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Radology

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Yea. The microscope was an annoyance. The dead bodies and smells were enough to make me not even consider it
 

qxrt

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Never considered pathology. I love the acuity of radiology, the on-the-spot decision-making (Does this patient have an active bleed?) that immediately changes patient management. That's also part of why I like IR. Pathology seems too slow-paced for me. As a gamer, I always was more into first person shooters and other action games than I ever was into, say, chess or turn-based games.
 

Unty

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Smells bad man. Can’t drink your coffee while working.

Lol you won't be grossing specimens in some practice settings. Some practice settings you just look at slides all day long. Some practice settings you may never ever do an autopsy. So in residency is the only time you do your required 50 autopsies to sit for boards. You may have to gross specimens in private practice but that depends on your group.
 

jupiterianvibe

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Smells bad man. Can’t drink your coffee while working.

i dont do autopsies or grossing. i drink coffee and listen to music all day long while working. its not bad. the only smell is that of the coffee.

i am of the opinion that our training requirements in pathology are outdated, and that autopsies should no longer be done by anyone who is not in forensics. forensics should also be its own direct entry residency program as it has little overlap with surgical pathology.

once we egress the autopsy from our ranks i would expect that it could help increase interest slightly. same with grossing, which should only be done by technical staff.

the modern pathologist should never smell a specimen.
 
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tco

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I did a PSF in path, and can tell you that other than "not seeing patients," they're not even close to the same thing. It's hard to describe without a long winded post, but the interactions with clinicians are different, the work itself is different (different search patterns for each modality, and even sometimes situational search patterns - for example a high velocity car accident with trauma over your neck), plus I wanted to do IR.

The only appeal to path was the hours in private practice. I liked the idea of getting my stack of slides in the morning, reading them, and then leaving when the work was done.
 

dvsr

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I seriously considered path and set up my 4th year electives with lots of path. I ended up switching it all around for radiology after the first rotation.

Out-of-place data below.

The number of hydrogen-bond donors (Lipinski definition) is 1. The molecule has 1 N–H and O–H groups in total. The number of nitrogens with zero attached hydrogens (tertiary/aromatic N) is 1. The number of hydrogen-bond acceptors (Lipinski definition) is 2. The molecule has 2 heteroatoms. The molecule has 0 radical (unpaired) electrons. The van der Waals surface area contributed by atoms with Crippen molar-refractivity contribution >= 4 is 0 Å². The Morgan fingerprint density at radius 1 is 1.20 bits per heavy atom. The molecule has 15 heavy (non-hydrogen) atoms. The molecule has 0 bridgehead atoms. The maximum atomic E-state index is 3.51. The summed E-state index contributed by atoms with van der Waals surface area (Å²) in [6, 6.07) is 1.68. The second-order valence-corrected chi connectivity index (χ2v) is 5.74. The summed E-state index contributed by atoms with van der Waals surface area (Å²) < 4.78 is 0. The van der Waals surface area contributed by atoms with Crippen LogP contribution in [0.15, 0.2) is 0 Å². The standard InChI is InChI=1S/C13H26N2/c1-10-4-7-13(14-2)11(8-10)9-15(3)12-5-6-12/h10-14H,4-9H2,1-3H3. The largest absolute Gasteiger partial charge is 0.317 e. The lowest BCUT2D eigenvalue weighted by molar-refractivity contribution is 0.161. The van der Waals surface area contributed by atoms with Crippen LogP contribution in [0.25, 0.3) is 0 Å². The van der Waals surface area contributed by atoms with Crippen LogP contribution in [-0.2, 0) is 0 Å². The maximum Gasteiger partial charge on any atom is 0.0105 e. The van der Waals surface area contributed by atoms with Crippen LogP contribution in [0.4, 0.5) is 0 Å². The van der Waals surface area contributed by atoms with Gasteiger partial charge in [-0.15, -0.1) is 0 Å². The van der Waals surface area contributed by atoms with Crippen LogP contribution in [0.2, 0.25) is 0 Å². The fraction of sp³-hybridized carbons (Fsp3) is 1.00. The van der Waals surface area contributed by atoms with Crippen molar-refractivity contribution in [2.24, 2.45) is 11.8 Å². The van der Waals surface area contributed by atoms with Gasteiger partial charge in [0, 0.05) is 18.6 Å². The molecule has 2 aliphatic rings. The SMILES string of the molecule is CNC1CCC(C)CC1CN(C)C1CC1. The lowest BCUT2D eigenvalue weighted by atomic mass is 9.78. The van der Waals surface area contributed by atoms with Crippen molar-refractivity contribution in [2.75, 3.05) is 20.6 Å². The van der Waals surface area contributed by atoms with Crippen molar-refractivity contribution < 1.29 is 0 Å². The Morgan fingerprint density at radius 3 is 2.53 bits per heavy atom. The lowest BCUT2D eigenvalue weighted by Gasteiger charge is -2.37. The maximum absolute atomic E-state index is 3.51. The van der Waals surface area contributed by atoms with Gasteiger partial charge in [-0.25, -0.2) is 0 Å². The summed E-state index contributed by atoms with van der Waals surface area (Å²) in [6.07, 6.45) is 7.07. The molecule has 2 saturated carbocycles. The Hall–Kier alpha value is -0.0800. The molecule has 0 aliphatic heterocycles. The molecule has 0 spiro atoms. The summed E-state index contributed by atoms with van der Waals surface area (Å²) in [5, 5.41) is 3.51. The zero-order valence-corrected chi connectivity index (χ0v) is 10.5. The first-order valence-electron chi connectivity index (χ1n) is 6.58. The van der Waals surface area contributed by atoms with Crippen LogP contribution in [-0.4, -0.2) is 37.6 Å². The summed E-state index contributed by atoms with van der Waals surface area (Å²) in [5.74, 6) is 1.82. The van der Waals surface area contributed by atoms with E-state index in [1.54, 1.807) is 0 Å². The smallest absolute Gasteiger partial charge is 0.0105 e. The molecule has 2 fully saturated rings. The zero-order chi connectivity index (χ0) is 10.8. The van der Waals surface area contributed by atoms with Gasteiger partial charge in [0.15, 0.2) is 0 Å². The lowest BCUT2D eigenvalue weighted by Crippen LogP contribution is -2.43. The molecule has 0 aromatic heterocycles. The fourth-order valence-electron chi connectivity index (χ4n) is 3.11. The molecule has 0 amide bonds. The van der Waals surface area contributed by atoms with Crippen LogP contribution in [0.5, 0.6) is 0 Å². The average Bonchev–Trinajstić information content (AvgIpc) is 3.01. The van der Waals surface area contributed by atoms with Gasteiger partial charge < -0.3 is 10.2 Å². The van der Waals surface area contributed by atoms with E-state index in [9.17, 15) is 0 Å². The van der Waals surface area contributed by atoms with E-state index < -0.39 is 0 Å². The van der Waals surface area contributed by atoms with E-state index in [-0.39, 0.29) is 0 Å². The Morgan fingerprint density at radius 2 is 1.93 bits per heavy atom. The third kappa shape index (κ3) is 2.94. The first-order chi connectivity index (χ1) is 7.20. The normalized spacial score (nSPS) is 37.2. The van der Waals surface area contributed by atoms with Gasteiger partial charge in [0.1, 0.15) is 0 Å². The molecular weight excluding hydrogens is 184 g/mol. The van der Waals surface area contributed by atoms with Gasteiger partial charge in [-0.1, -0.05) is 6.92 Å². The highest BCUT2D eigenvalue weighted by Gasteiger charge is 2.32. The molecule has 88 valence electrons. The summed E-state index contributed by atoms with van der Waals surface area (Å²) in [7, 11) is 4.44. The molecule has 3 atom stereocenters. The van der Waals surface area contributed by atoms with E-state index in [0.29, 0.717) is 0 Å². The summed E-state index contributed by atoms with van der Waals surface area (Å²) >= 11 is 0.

Multiple reasons:
- Kept getting headaches with looking into a microscope all day
- Kept falling asleep on the other side of the microscope when the attending was reading slides
- Thought I would love autopsies until the attending opened the bowel on my first autopsy and the smell was unbearable (otherwise not squeamish)
- On the topic of forensics, I had a really hard time with autopsy cases of child abuse, even on a ppt slide ( although must be a fraction of cases)
- Felt that the breadth of pathology was pretty limited (disproportionate amount of cancer)
- No patient contact (at least that I saw during my elective), while there is a decent amount in rads
- Low salaries (less important)
- Bad job market

With all of that said, my rotation gave me a great appreciation for the field of pathology. Pathologists have been some of the smartest, nicest, most professional physicians I have met!
 
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siliso

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Autopsies were the only thing I found compelling in pathology! Despite the odor and lack of coffee. I guess if you’re picking between looking at 1000 of one thing all day vs looking at 1000 of another, while smelling pleasant and drinking coffee, I don’t personally see much diff. Maybe whether you prefer light rooms vs dark. Or enjoy the ability to do special stains &c to cut back on hedging for clinical correlation - or to do on the spot interpretations that will change management right now ie frozen sections? Or on the other side want to do therapeutic interventions on live patients as IR and some others do.
 
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CherryRedDracul

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I seriously considered path and set up my 4th year electives with lots of path. I ended up switching it all around for radiology after the first rotation.

Multiple reasons:
- Kept getting headaches with looking into a microscope all day
- Kept falling asleep on the other side of the microscope when the attending was reading slides
- Thought I would love autopsies until the attending opened the bowel on my first autopsy and the smell was unbearable (otherwise not squeamish)
- On the topic of forensics, I had a really hard time with autopsy cases of child abuse, even on a ppt slide ( although must be a fraction of cases)
- Felt that the breadth of pathology was pretty limited (disproportionate amount of cancer)
- No patient contact (at least that I saw during my elective), while there is a decent amount in rads
- Low salaries (less important)
- Bad job market

With all of that said, my rotation gave me a great appreciation for the field of pathology. Pathologists have been some of the smartest, nicest, most professional physicians I have met!

My reasons were pretty similar. I didn't mind doing autopsies until my 3rd week into a forensic pathology rotation where the sheer number of gruesome and tragic murders (this is in a high crime city) we had to work finally started to take an emotional toll on me. The smell and body fluids I could handle (even the rotting or burnt cadavers), but having to open these bodies after knowing their tragic stories became a bit much.